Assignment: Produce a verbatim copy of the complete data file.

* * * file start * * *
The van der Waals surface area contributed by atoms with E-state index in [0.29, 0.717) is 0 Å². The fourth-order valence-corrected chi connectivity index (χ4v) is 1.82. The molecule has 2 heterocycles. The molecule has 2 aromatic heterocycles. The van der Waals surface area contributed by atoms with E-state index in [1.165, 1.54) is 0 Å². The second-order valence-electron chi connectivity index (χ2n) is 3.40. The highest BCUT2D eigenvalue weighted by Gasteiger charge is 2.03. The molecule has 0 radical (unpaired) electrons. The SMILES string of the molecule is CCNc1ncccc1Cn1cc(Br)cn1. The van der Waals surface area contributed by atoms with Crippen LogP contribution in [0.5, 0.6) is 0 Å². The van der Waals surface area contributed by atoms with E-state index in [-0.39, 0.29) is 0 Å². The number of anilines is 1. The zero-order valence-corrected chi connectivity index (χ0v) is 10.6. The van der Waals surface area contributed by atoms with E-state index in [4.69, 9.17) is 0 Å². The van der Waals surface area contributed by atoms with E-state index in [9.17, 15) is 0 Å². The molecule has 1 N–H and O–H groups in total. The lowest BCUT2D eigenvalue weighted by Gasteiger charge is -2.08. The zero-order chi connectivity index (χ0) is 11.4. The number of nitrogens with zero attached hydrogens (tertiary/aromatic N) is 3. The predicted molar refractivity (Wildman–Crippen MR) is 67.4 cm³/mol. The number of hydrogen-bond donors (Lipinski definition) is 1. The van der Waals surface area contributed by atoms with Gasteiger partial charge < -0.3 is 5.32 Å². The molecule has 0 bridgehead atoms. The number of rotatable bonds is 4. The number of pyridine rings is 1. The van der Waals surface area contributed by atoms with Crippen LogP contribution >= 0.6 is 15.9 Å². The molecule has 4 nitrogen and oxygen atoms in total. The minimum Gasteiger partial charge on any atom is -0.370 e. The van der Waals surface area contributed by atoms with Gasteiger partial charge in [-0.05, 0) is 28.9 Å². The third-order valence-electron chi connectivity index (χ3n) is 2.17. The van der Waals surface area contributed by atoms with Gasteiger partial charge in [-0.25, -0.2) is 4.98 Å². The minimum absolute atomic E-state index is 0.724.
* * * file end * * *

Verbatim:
The van der Waals surface area contributed by atoms with E-state index in [0.29, 0.717) is 0 Å². The fourth-order valence-corrected chi connectivity index (χ4v) is 1.82. The molecule has 2 heterocycles. The molecule has 2 aromatic heterocycles. The van der Waals surface area contributed by atoms with E-state index in [1.165, 1.54) is 0 Å². The second-order valence-electron chi connectivity index (χ2n) is 3.40. The highest BCUT2D eigenvalue weighted by Gasteiger charge is 2.03. The molecule has 0 radical (unpaired) electrons. The SMILES string of the molecule is CCNc1ncccc1Cn1cc(Br)cn1. The van der Waals surface area contributed by atoms with Crippen LogP contribution in [0.5, 0.6) is 0 Å². The van der Waals surface area contributed by atoms with E-state index in [-0.39, 0.29) is 0 Å². The number of anilines is 1. The zero-order valence-corrected chi connectivity index (χ0v) is 10.6. The van der Waals surface area contributed by atoms with E-state index in [4.69, 9.17) is 0 Å². The van der Waals surface area contributed by atoms with E-state index in [9.17, 15) is 0 Å². The molecule has 1 N–H and O–H groups in total. The lowest BCUT2D eigenvalue weighted by Gasteiger charge is -2.08. The zero-order chi connectivity index (χ0) is 11.4. The number of nitrogens with zero attached hydrogens (tertiary/aromatic N) is 3. The predicted molar refractivity (Wildman–Crippen MR) is 67.4 cm³/mol. The number of hydrogen-bond donors (Lipinski definition) is 1. The van der Waals surface area contributed by atoms with Gasteiger partial charge < -0.3 is 5.32 Å². The molecule has 0 bridgehead atoms. The number of rotatable bonds is 4. The number of pyridine rings is 1. The van der Waals surface area contributed by atoms with Crippen LogP contribution >= 0.6 is 15.9 Å². The molecule has 4 nitrogen and oxygen atoms in total. The minimum Gasteiger partial charge on any atom is -0.370 e. The van der Waals surface area contributed by atoms with Gasteiger partial charge in [-0.05, 0) is 28.9 Å². The third-order valence-electron chi connectivity index (χ3n) is 2.17. The van der Waals surface area contributed by atoms with Gasteiger partial charge in [-0.25, -0.2) is 4.98 Å². The minimum absolute atomic E-state index is 0.724.